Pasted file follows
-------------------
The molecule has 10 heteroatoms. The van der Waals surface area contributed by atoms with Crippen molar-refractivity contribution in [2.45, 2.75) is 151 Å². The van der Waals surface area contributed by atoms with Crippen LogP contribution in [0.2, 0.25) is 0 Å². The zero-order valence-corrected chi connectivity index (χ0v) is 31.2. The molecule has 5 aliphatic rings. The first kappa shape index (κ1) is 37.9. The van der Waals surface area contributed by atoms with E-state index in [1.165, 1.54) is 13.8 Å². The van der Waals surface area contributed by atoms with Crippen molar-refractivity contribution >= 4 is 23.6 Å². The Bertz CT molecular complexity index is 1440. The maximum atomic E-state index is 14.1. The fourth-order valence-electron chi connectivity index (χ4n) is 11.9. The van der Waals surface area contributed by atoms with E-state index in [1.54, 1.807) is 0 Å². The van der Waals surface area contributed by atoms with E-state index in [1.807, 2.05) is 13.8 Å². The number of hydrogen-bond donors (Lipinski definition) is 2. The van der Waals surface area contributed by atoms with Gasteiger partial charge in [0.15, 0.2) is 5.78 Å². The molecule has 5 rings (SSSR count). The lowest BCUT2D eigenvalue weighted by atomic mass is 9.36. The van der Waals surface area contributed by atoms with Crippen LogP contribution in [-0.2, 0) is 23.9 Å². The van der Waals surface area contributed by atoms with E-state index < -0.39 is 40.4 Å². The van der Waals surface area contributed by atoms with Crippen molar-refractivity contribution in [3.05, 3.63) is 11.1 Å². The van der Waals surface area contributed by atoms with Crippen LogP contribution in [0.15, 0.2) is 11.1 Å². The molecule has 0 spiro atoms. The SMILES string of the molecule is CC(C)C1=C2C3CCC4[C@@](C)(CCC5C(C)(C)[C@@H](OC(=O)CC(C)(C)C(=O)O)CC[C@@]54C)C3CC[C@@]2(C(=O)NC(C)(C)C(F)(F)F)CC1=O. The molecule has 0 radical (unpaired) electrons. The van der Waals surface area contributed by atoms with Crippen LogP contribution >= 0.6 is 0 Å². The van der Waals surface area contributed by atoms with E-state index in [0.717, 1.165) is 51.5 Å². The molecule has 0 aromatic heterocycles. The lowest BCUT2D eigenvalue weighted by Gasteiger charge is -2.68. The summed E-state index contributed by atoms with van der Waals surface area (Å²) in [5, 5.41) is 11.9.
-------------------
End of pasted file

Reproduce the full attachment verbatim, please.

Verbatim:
The molecule has 10 heteroatoms. The van der Waals surface area contributed by atoms with Crippen molar-refractivity contribution in [2.45, 2.75) is 151 Å². The van der Waals surface area contributed by atoms with Crippen LogP contribution in [0.2, 0.25) is 0 Å². The zero-order valence-corrected chi connectivity index (χ0v) is 31.2. The molecule has 5 aliphatic rings. The first kappa shape index (κ1) is 37.9. The van der Waals surface area contributed by atoms with E-state index in [1.165, 1.54) is 13.8 Å². The van der Waals surface area contributed by atoms with Crippen molar-refractivity contribution >= 4 is 23.6 Å². The Bertz CT molecular complexity index is 1440. The maximum atomic E-state index is 14.1. The fourth-order valence-electron chi connectivity index (χ4n) is 11.9. The van der Waals surface area contributed by atoms with E-state index in [1.54, 1.807) is 0 Å². The van der Waals surface area contributed by atoms with E-state index in [1.807, 2.05) is 13.8 Å². The number of hydrogen-bond donors (Lipinski definition) is 2. The van der Waals surface area contributed by atoms with Gasteiger partial charge in [0.15, 0.2) is 5.78 Å². The molecule has 5 rings (SSSR count). The lowest BCUT2D eigenvalue weighted by atomic mass is 9.36. The van der Waals surface area contributed by atoms with Crippen LogP contribution in [-0.2, 0) is 23.9 Å². The van der Waals surface area contributed by atoms with E-state index < -0.39 is 40.4 Å². The van der Waals surface area contributed by atoms with Crippen molar-refractivity contribution in [3.05, 3.63) is 11.1 Å². The van der Waals surface area contributed by atoms with Crippen LogP contribution in [0.15, 0.2) is 11.1 Å². The molecule has 0 spiro atoms. The SMILES string of the molecule is CC(C)C1=C2C3CCC4[C@@](C)(CCC5C(C)(C)[C@@H](OC(=O)CC(C)(C)C(=O)O)CC[C@@]54C)C3CC[C@@]2(C(=O)NC(C)(C)C(F)(F)F)CC1=O. The molecule has 0 radical (unpaired) electrons. The van der Waals surface area contributed by atoms with Crippen LogP contribution >= 0.6 is 0 Å². The van der Waals surface area contributed by atoms with E-state index in [0.717, 1.165) is 51.5 Å². The molecule has 0 aromatic heterocycles. The lowest BCUT2D eigenvalue weighted by Gasteiger charge is -2.68. The summed E-state index contributed by atoms with van der Waals surface area (Å²) in [5, 5.41) is 11.9.